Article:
Beloit College’s many historic buildings serve as a reminder of our shared past, and legacy of education. However, many features of these buildings have gone unchanged for the last century, and are thus poorly insulated and inefficient. In the fall of 2013, Campbell Hall underwent a significant construction project to retrofit aging windows and increase energy efficiency.
Campbell Hall is the second oldest building on campus. Built in 1854, it was last renovated in 1983 to house the Economics department. However, through the revealing work done by Sustainability Fellows and the retrofitting process, the building showed its age. The windows had hand-hewn beams, horsehair insulation was found in the walls, and some of the windows were held up with spring-loaded sash balances stamped with “1888.” There were large sections of the attic and walls that were completely uninsulated.
The new windows are much more effective at insulating the building. They are thermal-paned, which means that the window is made of two panes of glass separated by a gap. This gap helps to reduce the transfer of heat energy between the inside and outside. The glass itself is made with a covering that reflects radiation. In the summer, this keeps the building cool by reflecting many of the sun’s rays, and in the winter it helps to retain heat within the building.
The project was the result of work by students and faculty, including two sets of research by students in the Sustainability Fellows program. Those students included Richea Smith’13 and Logan Jacobson’13 in the summer of 2012, and Lydia Stensberg’15 and Arianna Cocallas’16 in the summer of 2013. The students carried out their projects in two main parts: finding ways to increase the energy efficiency of the building, and then using an Excel model to run a cost-benefit analysis and determine an internal rate of return, to estimate the return on the cost of replacing the windows. While this description may be simple, the process was not as straightforward.
“Making the model is more complicated than you might originally think,” said Cocallas’16, an ecology, evolution and behavioral biology major.
Much of the difficulty in creating the model came from factoring in the variable nature of energy prices. Because of the uncertainty in forecasting the price of future energy, Sustainability Fellows developed a range of possible future energy prices. This range of energy prices then was used to project the savings incurred by many interconnected factors that are affected by the improved insulation: reduced energy use of the college, fewer fossil fuels used, and less greenhouse gases generated.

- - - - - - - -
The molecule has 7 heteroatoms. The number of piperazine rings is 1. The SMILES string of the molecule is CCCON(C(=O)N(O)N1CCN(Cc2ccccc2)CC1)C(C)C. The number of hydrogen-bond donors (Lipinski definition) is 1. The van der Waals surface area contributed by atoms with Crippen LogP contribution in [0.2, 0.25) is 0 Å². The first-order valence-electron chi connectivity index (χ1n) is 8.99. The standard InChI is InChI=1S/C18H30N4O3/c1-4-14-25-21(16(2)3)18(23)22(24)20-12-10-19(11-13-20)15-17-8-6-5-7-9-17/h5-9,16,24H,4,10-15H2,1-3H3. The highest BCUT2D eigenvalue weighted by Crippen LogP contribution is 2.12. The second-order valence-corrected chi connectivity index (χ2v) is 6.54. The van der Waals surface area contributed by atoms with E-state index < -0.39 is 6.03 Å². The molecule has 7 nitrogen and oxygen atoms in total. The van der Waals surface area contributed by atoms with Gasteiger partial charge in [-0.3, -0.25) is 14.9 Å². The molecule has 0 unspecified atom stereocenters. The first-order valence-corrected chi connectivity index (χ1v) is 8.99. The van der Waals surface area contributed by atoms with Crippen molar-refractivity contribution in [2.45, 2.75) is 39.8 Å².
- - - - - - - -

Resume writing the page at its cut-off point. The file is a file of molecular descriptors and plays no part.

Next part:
Another difficult yet important aspect of the model was calculating the intangible benefits associated with the installation of more efficient windows and insulation. Examples of intangible benefits include future publicity, improved comfort to students and faculty, and increased aesthetic value. The value of intangible benefits were assigned monetary values based on research by the Sustainability Fellows. With these monetary values, the students were able to factor the intangibles into their economic model.
Using results generated by the model, a project proposal was brought forward to the Revolving Loan Fund; a student-led initiative that provides the initial capital needed to implement sustainable and economically viable projects that generate savings. Once the project is implemented, the operational savings, usually energy efficiency savings, are deposited back into the Revolving Loan Fund until the original cost of the project is repaid in full. The Revolving Loan Fund awarded the project $86,000, the full cost of the retrofit.
The retrofit in Campbell Hall is one of several plans to implement sustainable features into Beloit College buildings. Peace and Justice House, Alpha Sigma Tau, Interfaith House, and Music House have all received energy audits over the 2013-2014 Winter break to determine areas for efficiency improvements. Beloit is also in the process of hiring a residence hall director to focus on further implementing sustainability into residential life, just another way Beloit College is working to expand efforts to increase energy efficiency and sustainability.